Things to Know About Gold Jewellery Making & Wastage Charges

Making Charges on Gold Jewellery

Since ancient times gold was a major component in Indian Culture especially during festivals, pujas, engagements, marriages and other celebrations. This is evident in the female statues in temples and artwork dating back to several centuries. The figures were adorned with jewellery around their necks, hands, waist and ankles.

Gold as a Social Status Symbol

In India, it is considered as a status symbol in our society and females (sometimes even males) flaunt their jewellery to show their standing in the society. A person worth in the society is directly proportional to the number of gold ornaments worn by the person. Being part of the culture it is advisable to have some knowledge of this precious metal and how important it is to the growth of your family wealth. It is important to know the gold prices before buying any form of gold.

Purity of Gold

Pure gold has a 24 karat or having a fineness of 1000. In the case of 22 karat, the gold has 22 parts of pure gold and 2 parts of some other alloy – which is normally copper and has a fineness of 916.66. Jewellery is also made of 14K and 18K gold. 18K is composed of 75% which is alloyed with other metals to give it the strength to withstand daily wear and tear. Also, 14K gold comprises 58.3% gold and 41.7% is alloyed with other metals. The choice about the purity of gold you want to purchase is entirely yours.

The Different Colours of Gold

Gold can be identified by their colour. Basically, there are five colours of gold:

Yellow Gold: This is the natural colour of gold with alloys. The alloys are usually copper which gives the gold its signature yellow colour.

  White Gold: White gold is made from a combination of metal alloys which are white in their natural state. It is plated with an extremely hard element called Rhodium. White gold tends to wear off easily over time. However, it can be re-plated and restored to its original state by a simple process.

White Gold with Black Rhodium: In this case, black Rhodium is plated to white gold which gives it a royal black lustre. It is extremely hard and strong. Like the white gold, this colour gold gets easily worn out. However, this too can be restored by a simple process.

Rose Gold: This colour gold has a pink hue of a rose petal. It is created by mixing a copper alloy.

Vermeil Gold: This gold has a rich golden colour which is extensively used for fine jewellery with intricate designs. It is also known as sterling silver.

You may like  to Read: Is E-Gold a Better Option for Investors than Gold ETFs

Is it Legal to Charge for Wastages While Making Jewellery?

According to Government of India, Jewellery makers can ask for wastage charges. However, for studded jewellery, the jeweller cannot exceed 9% of the net weight. For none studded jewellery, wastage charges cannot exceed 3.5%. In the case of coins, biscuits and medallions the wastage charges cannot exceed 1.25%. Some jewellers do not charge for wastage but they do include it in the making charges.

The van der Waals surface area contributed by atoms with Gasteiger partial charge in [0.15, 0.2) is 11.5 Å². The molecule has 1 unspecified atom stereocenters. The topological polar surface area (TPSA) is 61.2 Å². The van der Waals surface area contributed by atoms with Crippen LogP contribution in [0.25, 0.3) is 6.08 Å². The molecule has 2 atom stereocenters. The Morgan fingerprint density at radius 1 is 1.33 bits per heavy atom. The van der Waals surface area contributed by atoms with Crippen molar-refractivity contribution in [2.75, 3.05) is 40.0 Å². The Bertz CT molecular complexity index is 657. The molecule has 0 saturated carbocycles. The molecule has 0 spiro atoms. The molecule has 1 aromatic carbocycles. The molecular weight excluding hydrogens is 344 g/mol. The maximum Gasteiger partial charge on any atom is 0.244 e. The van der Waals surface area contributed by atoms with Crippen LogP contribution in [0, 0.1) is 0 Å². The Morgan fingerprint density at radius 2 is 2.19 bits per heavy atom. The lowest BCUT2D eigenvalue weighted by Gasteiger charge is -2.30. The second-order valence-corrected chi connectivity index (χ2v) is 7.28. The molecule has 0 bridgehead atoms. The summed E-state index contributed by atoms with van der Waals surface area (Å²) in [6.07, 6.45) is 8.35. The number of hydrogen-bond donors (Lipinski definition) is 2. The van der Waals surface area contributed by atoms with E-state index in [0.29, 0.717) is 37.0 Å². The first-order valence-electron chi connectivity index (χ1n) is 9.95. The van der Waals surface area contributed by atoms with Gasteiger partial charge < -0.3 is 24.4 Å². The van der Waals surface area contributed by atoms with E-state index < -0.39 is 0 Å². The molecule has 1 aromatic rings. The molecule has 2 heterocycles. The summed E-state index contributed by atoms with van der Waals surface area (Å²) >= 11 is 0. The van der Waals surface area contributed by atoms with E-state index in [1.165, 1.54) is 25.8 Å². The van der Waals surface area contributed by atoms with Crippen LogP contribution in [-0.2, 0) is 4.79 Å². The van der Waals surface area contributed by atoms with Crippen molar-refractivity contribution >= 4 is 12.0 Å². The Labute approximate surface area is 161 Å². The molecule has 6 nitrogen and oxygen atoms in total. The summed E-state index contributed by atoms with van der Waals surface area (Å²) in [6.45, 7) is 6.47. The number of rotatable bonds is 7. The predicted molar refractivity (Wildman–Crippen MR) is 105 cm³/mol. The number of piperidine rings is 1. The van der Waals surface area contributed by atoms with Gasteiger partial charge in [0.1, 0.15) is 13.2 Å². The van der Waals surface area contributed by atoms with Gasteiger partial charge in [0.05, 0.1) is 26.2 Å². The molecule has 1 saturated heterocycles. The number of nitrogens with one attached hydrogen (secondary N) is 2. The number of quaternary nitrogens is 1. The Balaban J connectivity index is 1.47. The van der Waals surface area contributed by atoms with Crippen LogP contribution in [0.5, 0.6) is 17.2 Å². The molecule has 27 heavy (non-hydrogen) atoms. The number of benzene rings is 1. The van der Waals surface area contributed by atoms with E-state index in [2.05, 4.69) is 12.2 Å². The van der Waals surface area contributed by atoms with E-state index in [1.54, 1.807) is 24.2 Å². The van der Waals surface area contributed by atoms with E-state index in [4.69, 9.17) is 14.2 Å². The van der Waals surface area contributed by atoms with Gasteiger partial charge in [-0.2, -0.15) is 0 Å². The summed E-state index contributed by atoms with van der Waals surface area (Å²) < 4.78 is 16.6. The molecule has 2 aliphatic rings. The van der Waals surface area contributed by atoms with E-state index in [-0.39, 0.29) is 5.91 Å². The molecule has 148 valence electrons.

Why do Gold Jewellery Shops Levy Making Charges?

The making charges include the cost of professional jewellery designers who conceptualise the design and the cost of the goldsmith who brings it to life. It
involves many hours of labour by master craftsmen who shape, polish and mould the piece of jewellery to reflect the design given to them.

Pure gold is soft metal and has to be reinforced with specific alloys to make it strong enough to produce intricate jewellery and to withstand the rigours of daily life. Some jewellery pieces have gemstones used as part of the design. These stones need to be cut and shaped by skilled artisans who have to be paid. This adds to the cost of making.

Lastly, the making charge also depends on the intricacy of the jewellery piece. Intricate designs take a longer time to produce.

Why am I Charged for the Wastage?

The making process of a jewellery piece requires the melting of a gold bar and then shaping it according to the design given by the jewellery designer. In this process, a certain amount of gold gets ‘wasted’. Jewellers keep a margin to cover the cost of any gold that is wasted.

Jewellery made by using technology is generally more efficient and leads to a minimum amount of wastage while crafting the jewellery pieces.

Buying Jewellery without Being Cheated

There are several known brands like Tribhovandas Bhimji Zaveri, Tansihq,  D’Damas, Nakshatra Diamond Jewellery, Gilli Jewellery and many more. Buying at these branded stores will give you some assurance of the quality while the prices are fixed and on the higher side.

Buying from the unknown brand store is a bit tricky. They raise their gold prices to allow for bargaining with the customers. If you are good at bargaining you can probably strike a good deal with reduced making cost. The key is in your bargaining skills.


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